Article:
Peak Into The History of Boracay

As you probably once visited Boracay to either relax or engage in hedonism, have you ever stopped to think about the rich history of the world-renowned getaway destination? Did you know it had a history of conservation, protection and greening. Perhaps after you read this piece, you will be inspired to re-green your beloved Boracay

Malay, Aklan, Philippines

The Republic of the Philippines, to give it its official title, is made up of 7,107 islands, although the majority of its almost 98 million population lives on just 11 of those islands. The country is divided into the three main geographical divisions of Luzon, Visayas and Mindanao.

The Luzon group of islands includes Luzon itself, the largest island and home to the capital city, Manila. The next largest island is Mindanao, which lends its name to the group of islands also including the Sulu Archipelago. The Visayas division is a group of several small islands including Panay, Bohol and Negros.

In Panay is the famous Boracay Island. Boracay Island is located off the northwest corner of Panay in Region VI of the Philippines. The island is approximately seven kilometers long, dog-bone shaped with the narrowest spot being less than one kilometer wide, and has a total land area of 10.32 square kilometers. The name Boracay has various rumoured origins. One of which was that it is drived from the local word of borac or sagay which means cotton in reference to the white cotton like colour and texture of Boracays sand.

The Native Islanders and Ati lived together in harmony in the island. The Ati are the indiginous people of Boracay, being the first settlers and were farmers and fishermen.

Fishing , Copra and Tobacco (first class products believed to have been introduced and propagated by the Greener of Boracay. Dona Sofing and traded on the nearby mainland of Aklan ) were the main trades of the island. It was only in the late 70?s when the main income of the island changed to tourism when tourists started to arrive. It is often told that Boracay Beach has a shaded and uncertain past. This is because the island in the early 1900?s was just one private home of the Ati, the islanders and a couple belonging to one of the prominent families in Aklan. They were considered to be the original settlers of the island.

It all began when Lamberto H. Tirol and Sofia Ner Gonzales settled in the island. They lived among the islanders. There weren’t too many people that time so that life was simple. As fishing was the main livelihood, the couple began to cultivate the land, planted millions of trees and plants. Even upon the demise of Don Lamberto H. Tirol, cultivation continued, progressed, and trade continually existed under the watch of the young widow Dona Sofia Ner Gonzales vda. de Tirol. It was to this contribution that she gained recognition as the “Woman behind the greening of Boracay Island”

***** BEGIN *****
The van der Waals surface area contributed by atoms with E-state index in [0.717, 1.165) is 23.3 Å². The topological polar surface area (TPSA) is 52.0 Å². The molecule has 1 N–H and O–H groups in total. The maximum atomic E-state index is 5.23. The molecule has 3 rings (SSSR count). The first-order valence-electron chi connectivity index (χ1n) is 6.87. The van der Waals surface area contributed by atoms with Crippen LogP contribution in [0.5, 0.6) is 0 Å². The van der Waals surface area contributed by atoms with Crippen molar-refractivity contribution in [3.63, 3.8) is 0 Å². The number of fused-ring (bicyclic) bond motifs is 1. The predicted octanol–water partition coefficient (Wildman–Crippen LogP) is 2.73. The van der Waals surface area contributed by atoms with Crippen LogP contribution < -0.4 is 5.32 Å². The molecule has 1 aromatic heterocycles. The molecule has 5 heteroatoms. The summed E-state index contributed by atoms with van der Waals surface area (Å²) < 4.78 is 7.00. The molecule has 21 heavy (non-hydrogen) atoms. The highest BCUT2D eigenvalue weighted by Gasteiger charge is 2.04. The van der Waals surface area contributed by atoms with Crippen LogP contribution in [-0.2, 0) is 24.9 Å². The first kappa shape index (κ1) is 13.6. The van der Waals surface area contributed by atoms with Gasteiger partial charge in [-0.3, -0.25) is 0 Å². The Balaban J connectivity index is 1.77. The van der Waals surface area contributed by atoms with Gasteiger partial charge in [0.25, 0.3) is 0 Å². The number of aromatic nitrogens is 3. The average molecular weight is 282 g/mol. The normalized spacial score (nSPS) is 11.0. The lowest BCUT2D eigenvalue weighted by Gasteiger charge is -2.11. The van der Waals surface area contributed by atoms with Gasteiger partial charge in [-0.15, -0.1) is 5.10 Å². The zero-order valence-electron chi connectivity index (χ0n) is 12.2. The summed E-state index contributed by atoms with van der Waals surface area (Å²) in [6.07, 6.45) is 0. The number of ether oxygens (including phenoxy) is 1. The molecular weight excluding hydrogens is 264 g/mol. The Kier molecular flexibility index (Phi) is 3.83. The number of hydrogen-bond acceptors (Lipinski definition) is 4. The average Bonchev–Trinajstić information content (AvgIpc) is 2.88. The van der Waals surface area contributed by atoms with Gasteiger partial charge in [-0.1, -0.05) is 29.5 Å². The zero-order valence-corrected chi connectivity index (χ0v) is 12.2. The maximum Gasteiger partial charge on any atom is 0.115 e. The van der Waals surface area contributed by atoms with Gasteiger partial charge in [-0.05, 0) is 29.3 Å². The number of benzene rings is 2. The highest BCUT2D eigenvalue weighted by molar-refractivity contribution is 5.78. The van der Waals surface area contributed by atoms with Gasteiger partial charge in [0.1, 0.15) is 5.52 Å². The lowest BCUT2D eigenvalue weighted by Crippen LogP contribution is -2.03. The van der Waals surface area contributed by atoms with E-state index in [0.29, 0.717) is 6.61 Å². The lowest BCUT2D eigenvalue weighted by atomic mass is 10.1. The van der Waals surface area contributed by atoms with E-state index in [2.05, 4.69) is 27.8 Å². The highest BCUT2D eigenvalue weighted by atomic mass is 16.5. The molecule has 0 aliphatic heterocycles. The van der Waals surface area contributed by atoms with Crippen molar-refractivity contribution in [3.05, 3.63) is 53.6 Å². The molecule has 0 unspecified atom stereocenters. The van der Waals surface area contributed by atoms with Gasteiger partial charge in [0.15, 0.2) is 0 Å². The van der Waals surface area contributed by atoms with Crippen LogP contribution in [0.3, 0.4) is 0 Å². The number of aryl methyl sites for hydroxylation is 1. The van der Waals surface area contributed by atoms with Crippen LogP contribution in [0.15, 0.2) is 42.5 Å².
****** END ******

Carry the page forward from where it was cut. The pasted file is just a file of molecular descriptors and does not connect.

The Island was used to be called as "Ro it Isla Buruanga", until one tuba gatherer heard the couple talking about how beautiful the island is.

A mananggete (tuba-gatherer) was approaching the couple when he overheard a conversation between the couple at their dwelling. Lamberto was at the beach or in the beach water as he observed thick froath being washed ashore by the waves that clased between the tiny island and the “Isla” agitated by the Amihan wind.

Observing this thick froath, he called out to his young meztisa wife Sofia and said “Acay, hanggod ka bora, Acay,” which when translated can mean: “Darling, there’s plenty of froath, Darling.”

Perhaps this is the origin of Boracay, derived from “Bora.Acay”. And that name stuck for the tiny island. Much later, the name was given to the bigger island instead of calling it “Ro Isla it Buruanga.” The overheard conversation spread until the island carried its name "Boracay".

A large portion of Boracay is state – owned, except for the lots of Lamberto H. Tirol and Sofia Ner Gonzales, along with the others like Ciriaco Tirol and other Aklan- rooted kin who were able to obtained land titles over portions of the island in the early pre-war years. Among the private owners are the heirs of Don Lamberto H. Tirol and Sofia Ner Gonzales, the heirs of Don Ciriaco Tirol, the Elizalde, Carpio, Andan, Solidum, Dignos, Sarabia, Menez, Kimpo, Dimacali, Tan, Marte, and Rojo.

Recent Supreme Court pronouncement upheld the State’s ownership saved in the cases of the Tirol Family of Aklan and their predecessors in interests whose rights are preferred. Various government agencies vowed to protect and preserve boracay. We believe that is likewise the sentiments of the inhabitants of the island Despite issues being faced by the island today, people still flocked in the island. 

Boracay’s first visitors were mainly Europeans – German tourists, and the Swiss even jokingly called Boracay a ‘Canton of Switzerland’ or so we heard. Eventually, more foreigners visit the island which contributed to the multicultural facets of Boracay’s culinary choices and the island’s further development in terms of accommodation, activities, and eating. Nowadays, Boracay is not a private and unspoilt paradise like it used to be under the watch of Dona Sofing, but a major tourist and holiday destination for the Philippines.


Anonymous said...

I know some Tirols and Ners. Yes they have resorts and lands in Boracay.

Post a Comment